Leachables/Extractables/Particulates

Development of a Standardized Extractables Approach for Single-Use Components: General Considerations and Practical Aspects — A Manufacturer’s Perspective

The subject of extractables for single-use bioprocess contact materials has been a subject of heated debate since roughly the summer of 2012, when the first ISPE paper was published issuing a call to action to develop a standardized extractables protocol for the industry (1). As a supplier that pioneered the science of extractables (2‒11) and has published extractables data for our products for over 20 years, Sartorius Stedim Biotech (SSB) took the opportunity to look back, take stock, rationalize, and…

A Product–Packaging Interaction Study to Support Drug Product Development

Drug packaging is subject to a number of regulatory requirements, including those for product containers and packaging. For example, according to the federal Food, Drug, and Cosmetic Act (FD&C) section 501(a)(3), a drug is considered adulterated “if its container is composed, in whole or in part, of any poisonous or deleterious substance which may render the contents injurious to health.” And 21 CFR states that drug packaging “shall not be reactive, additive, or absorptive so as to alter the safety,…

Implementation of the BPOG Extractables Testing Protocols: Comparing USP and BPOG Extractables Data for Autoclaved Polyethersulfone Filters

Benefits of single-use technologies over traditional stainless-steel solutions in biopharmaceutical manufacturing include reductions in set-up times, cleaning/cleaning validation costs, elimination of cross-contamination risks, and smaller operating footprints. But despite increasing adoption of such systems, concerns remain about extractable and leachable (E&L) compounds from plastic single-use systems (SUS) components with the potential to compromise the efficacy and safety of final drug products. Such concerns are magnified by the growing number of SUS suppliers and the complex supply chain for SUS and…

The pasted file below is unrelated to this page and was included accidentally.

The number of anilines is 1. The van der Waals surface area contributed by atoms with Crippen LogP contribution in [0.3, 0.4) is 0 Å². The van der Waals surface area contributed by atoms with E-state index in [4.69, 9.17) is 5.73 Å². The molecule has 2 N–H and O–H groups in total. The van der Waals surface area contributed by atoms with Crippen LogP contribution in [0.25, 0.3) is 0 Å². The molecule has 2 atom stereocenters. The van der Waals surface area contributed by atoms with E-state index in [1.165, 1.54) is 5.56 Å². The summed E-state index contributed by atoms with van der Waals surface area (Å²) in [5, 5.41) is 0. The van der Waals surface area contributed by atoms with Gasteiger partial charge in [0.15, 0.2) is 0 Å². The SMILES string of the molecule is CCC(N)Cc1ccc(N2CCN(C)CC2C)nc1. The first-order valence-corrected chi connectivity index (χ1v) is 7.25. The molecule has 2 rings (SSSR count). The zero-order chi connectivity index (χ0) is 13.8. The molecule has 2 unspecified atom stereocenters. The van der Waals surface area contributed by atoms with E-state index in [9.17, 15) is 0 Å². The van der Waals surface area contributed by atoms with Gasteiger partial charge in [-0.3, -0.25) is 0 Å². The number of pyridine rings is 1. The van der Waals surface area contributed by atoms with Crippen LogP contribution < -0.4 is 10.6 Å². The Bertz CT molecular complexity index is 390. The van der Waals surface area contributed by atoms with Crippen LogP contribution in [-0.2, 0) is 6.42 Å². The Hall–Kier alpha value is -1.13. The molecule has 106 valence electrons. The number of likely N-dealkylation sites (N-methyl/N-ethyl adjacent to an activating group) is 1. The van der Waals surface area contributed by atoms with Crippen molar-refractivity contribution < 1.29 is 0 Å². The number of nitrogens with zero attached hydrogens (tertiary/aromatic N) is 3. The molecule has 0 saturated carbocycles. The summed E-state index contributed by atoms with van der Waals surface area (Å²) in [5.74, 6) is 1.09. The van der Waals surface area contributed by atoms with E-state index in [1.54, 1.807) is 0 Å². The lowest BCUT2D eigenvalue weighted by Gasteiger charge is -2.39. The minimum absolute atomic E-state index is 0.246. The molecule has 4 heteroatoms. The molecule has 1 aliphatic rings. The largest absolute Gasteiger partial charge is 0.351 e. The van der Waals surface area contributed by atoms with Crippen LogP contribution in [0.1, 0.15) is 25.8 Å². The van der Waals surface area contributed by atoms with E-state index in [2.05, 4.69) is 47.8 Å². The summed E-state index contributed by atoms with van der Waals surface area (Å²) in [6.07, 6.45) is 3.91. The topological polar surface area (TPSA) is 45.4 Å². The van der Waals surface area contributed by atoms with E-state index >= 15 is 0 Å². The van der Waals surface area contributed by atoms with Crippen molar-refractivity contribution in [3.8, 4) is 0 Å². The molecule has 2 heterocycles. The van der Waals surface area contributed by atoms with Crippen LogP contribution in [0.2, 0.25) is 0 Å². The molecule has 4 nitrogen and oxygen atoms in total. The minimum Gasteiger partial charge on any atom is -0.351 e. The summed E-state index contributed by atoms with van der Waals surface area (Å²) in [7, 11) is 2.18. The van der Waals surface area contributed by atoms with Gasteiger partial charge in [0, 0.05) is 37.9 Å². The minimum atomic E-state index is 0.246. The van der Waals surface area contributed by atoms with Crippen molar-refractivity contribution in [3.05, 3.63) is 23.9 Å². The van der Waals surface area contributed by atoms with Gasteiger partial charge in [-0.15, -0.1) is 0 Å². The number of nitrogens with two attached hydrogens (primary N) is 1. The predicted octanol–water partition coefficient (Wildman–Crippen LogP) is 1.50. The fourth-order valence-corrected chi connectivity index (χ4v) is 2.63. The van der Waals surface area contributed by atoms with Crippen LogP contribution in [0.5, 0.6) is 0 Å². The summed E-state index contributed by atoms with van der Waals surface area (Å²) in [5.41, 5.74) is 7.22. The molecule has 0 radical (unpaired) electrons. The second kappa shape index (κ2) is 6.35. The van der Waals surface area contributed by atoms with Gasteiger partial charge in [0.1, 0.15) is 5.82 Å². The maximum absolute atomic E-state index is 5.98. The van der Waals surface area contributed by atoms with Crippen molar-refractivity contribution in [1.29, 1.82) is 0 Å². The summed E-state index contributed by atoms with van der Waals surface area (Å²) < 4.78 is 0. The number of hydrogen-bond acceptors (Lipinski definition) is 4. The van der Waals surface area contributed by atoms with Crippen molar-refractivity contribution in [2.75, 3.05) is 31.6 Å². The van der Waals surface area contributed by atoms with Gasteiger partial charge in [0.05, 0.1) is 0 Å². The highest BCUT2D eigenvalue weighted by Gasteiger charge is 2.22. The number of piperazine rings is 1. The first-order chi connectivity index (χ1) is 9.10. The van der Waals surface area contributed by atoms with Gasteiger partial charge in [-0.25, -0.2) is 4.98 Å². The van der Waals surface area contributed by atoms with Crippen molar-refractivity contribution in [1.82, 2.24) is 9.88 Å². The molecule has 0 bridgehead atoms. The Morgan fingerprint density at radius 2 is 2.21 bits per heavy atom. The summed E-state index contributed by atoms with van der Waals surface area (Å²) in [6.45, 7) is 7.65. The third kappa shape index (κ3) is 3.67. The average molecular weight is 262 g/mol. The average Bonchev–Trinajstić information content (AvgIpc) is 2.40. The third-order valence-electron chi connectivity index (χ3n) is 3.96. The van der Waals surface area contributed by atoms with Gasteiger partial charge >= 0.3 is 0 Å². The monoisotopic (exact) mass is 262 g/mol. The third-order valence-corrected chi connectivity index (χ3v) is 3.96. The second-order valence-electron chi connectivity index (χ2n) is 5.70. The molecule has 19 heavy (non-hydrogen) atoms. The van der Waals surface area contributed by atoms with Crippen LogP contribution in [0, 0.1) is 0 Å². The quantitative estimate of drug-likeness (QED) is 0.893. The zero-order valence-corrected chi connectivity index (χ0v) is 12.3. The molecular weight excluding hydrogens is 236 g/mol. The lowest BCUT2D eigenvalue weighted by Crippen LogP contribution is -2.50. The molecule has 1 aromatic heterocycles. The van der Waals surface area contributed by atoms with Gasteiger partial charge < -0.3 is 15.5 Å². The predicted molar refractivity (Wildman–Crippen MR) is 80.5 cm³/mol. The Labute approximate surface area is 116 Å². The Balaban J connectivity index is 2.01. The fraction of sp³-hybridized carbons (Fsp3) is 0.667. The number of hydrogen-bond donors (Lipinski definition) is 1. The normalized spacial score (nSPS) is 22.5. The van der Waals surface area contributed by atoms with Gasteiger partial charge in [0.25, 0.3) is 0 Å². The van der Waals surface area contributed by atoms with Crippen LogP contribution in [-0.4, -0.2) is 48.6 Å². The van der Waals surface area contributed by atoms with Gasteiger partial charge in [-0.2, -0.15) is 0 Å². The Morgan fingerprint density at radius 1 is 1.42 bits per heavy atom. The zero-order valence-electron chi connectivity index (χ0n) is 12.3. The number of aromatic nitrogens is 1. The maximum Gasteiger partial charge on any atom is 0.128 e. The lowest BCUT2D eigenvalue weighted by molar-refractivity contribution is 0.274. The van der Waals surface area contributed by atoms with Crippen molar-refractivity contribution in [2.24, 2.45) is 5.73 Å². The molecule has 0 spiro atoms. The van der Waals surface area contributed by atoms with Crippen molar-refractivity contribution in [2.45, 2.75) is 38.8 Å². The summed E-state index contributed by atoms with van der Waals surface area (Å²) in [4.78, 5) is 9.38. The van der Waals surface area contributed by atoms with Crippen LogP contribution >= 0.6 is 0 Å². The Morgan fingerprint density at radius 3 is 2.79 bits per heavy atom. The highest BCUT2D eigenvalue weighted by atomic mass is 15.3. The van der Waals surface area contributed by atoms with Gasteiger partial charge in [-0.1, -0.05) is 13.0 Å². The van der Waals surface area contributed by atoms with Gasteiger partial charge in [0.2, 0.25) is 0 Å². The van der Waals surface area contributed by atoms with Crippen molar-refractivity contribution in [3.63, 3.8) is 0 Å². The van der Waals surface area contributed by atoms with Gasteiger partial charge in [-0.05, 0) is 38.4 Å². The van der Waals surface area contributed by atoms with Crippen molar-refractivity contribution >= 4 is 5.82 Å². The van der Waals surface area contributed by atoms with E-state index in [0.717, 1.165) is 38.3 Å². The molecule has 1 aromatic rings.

Implementation of the BPOG Extractables Testing Protocols: Working with Multiple Single-Use Components

Single-use technologies offer significant advantages over traditional stainless-steel solutions for biopharmaceutical manufacturing. Reductions in setup times, cleaning and cleaning-validation costs, elimination of cross-contamination risks, and smaller footprints are just some of the benefits they provide. Although adoption of single-use systems (SUS) for commercial manufacturing is expanding, concerns persist that extractable and leachable (E&L) compounds from plastic SUS components potentially can leach into final drug products and compromise efficacy and safety. Those concerns are magnified amid the growing number of SUS…

Particulate Contamination in Single-Use Systems: Challenges of Detection, Measurement, and Continuous Improvement

Patients receiving particulate contamination through parenteral delivery of biopharmaceuticals presents a significant potential health risk. However, the severity of that risk often is unclear. It depends on the route of administration, dosage volume administered, particle properties and amount received, and the ultimate fate of particles within a patient’s body (1). The appearance of particulate contamination also can be a visible indicator of product quality. Consequently, when such contamination is discovered within biopharmaceutical manufacturing operations, often it triggers costly investigations and…